Christian Complacency Thrives in Multiple Locations

Shockingly, Mark Driscoll is back on the evangelical news radar. While this is no surprise to anyone, it is getting tiresome. Evangelicals devote far too much time to “All Things Mark Driscoll”.

In fact, I’m thinking of buying that as a domain name right now, so that I can sell it later as a retirement investment.

The latest comes in an article from Matthew Paul Turner concerning Driscoll’s covert activity on message boards some years ago. Let me warn you: The language and the descriptions in Driscoll’s posts are not for the faint of hear or the easily offended.

Let me also point out that this was 14 years ago, when Driscoll was an up-and-coming pastor without formal training. As I’ve argued, there are dangers in skipping the preparation to be a pastor. I certainly didn’t learn everything in seminary, but I learned enough to recognize unethical, deceptive and narcissistic behavior. Thus ends the digression…

Following Turner’s work, Rachel Held Evans jumped into the fray on the subject, followed by a challenging article from Jonathan Merritt  and a thought provoking Twitter back-and-forth on the subject of forgiveness. Round and round we go.

It all finally came to a head this week, with Acts 29 Ministries removing Driscoll and his church, Mars Hill, from their organization.

Much of the discussion around Driscoll centers on his immaturity, misogyny, homophobia and “bullying”. I completely disagree with much of Pastor Driscoll’s approach to ministry, as well as the reasoning and theology behind it. But questions about his attitude and theology are the wrong questions.

Instead, we need to be asking:  What enables a person like Mark Driscoll, or any other pastor, to color outside the lines of Christian ethics?

The deeper problem behind Mark Driscoll is not his attitude towards women, “Biblical” manhood, homosexuality or Christian theology. The deeper problem is a lack of accountability. Driscoll can say and do whatever he wants, whenever he wants, and he really doesn’t have to answer to anyone–even the members of his church.

And that’s scary.

All the hand-wringing over Driscoll’s misogyny/homophobia/bullying often misses the deeper issue at work here. It is the attitude of complacency that allows him to have the kind of power that he does.

As long as a ministry is large, popular, and numerically successful, people are willing to be a part of it. Believers are choosing a path of complacency, where they don’t have to deal with the dirty work that sometimes is the reality of church. They choose to speak only to vehemently defend the church against anyone who brings a criticism, no matter how valid that criticism might be. As long as everything looks good and gets lots of attention (even negative attention), then it must be “God’s church” and we simply need to go along with it.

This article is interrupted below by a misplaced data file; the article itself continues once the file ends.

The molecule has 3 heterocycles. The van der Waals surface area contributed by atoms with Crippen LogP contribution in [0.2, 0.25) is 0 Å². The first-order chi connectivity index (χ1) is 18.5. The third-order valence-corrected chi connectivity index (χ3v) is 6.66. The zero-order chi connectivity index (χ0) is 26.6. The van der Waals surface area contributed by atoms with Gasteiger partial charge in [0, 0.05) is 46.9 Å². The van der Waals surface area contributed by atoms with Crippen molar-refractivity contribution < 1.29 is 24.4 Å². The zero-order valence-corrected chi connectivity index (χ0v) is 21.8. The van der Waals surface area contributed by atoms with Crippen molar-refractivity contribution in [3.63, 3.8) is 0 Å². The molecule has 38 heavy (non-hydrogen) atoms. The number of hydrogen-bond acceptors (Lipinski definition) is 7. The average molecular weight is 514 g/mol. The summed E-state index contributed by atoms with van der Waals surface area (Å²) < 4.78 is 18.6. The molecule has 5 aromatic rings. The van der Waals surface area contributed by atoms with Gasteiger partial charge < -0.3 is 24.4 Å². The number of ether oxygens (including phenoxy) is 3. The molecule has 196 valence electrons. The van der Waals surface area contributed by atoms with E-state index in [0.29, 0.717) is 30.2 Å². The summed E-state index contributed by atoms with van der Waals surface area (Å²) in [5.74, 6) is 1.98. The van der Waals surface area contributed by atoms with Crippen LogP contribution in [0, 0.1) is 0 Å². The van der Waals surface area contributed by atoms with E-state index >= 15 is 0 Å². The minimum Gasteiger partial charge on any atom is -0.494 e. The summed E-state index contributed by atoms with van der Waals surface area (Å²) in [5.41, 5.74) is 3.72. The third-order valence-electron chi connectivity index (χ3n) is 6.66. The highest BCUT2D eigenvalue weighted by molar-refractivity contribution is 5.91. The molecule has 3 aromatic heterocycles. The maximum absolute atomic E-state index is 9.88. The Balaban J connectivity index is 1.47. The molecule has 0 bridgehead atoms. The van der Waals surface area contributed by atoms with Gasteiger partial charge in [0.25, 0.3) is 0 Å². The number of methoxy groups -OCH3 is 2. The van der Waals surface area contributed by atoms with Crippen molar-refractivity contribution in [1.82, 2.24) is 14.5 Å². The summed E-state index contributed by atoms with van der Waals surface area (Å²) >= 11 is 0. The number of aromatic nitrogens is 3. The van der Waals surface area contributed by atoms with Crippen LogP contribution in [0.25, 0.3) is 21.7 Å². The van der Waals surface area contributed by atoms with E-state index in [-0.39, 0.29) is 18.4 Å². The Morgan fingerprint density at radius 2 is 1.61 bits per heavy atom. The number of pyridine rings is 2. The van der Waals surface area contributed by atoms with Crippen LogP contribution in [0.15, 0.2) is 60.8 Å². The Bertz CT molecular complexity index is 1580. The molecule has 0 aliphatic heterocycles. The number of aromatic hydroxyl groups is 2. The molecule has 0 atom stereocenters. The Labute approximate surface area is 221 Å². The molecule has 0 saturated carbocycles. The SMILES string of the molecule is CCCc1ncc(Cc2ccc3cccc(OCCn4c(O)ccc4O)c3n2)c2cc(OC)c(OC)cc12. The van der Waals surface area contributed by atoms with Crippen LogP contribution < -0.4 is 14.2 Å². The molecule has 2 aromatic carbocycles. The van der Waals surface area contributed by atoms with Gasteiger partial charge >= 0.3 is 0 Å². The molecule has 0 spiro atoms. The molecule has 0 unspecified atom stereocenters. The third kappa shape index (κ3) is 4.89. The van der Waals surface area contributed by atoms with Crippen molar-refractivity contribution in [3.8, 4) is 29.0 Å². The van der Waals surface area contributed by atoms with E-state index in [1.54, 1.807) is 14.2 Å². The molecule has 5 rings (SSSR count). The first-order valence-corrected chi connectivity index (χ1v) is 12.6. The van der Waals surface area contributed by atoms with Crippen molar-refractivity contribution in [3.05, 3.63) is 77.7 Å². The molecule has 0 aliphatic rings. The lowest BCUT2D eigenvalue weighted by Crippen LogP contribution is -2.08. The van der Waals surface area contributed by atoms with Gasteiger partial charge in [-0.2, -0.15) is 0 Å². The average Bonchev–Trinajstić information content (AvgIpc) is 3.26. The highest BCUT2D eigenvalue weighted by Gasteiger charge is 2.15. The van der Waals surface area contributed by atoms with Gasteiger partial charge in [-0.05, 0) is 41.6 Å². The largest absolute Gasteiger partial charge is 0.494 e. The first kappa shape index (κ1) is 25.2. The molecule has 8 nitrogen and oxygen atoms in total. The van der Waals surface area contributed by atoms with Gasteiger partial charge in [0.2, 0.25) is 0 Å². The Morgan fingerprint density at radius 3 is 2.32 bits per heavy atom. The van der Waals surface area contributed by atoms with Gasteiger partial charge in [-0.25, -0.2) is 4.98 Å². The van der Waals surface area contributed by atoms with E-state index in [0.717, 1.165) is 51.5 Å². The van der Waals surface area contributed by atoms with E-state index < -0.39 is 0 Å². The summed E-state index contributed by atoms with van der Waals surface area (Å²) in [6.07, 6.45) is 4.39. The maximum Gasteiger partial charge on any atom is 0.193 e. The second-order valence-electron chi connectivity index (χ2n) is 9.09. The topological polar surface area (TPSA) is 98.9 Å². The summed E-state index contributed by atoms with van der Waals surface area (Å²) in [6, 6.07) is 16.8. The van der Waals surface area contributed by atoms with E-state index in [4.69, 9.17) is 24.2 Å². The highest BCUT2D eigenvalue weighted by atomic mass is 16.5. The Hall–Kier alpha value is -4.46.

It’s much the same attitude and approach championed by fans of the televangelists in the 80s, until they had no choice but to wake up and see the monsters that a lack of accountability can create.

And that’s even scarier.

Perhaps Driscoll and other mega-church pastors push the lines of ethics, but the Christian members are enabling them to do it. The defense of Look how many people they have or look how much good they do will falter unless the membership decides to acknowledge the full scope of the reality of these ministries.

No one is saying that mega-churches and mega-pastors don’t do Godly work. But the end does not justify the means. And it doesn’t alleviate the membership from asking questions or knowing the truth behind what is happening in their church.

No one within these churches seems willing to ask why a church requires a “gag order” for staff members that leave.

Or why pastors ask for more offerings while purchasing a 16,000 square foot home.

Or why a board of non-church members set the salaries without the church’s knowledge.

Or why those offerings are used to buy the pastor’s way onto the New York Times Best-seller list (and that has happened in multiple locations).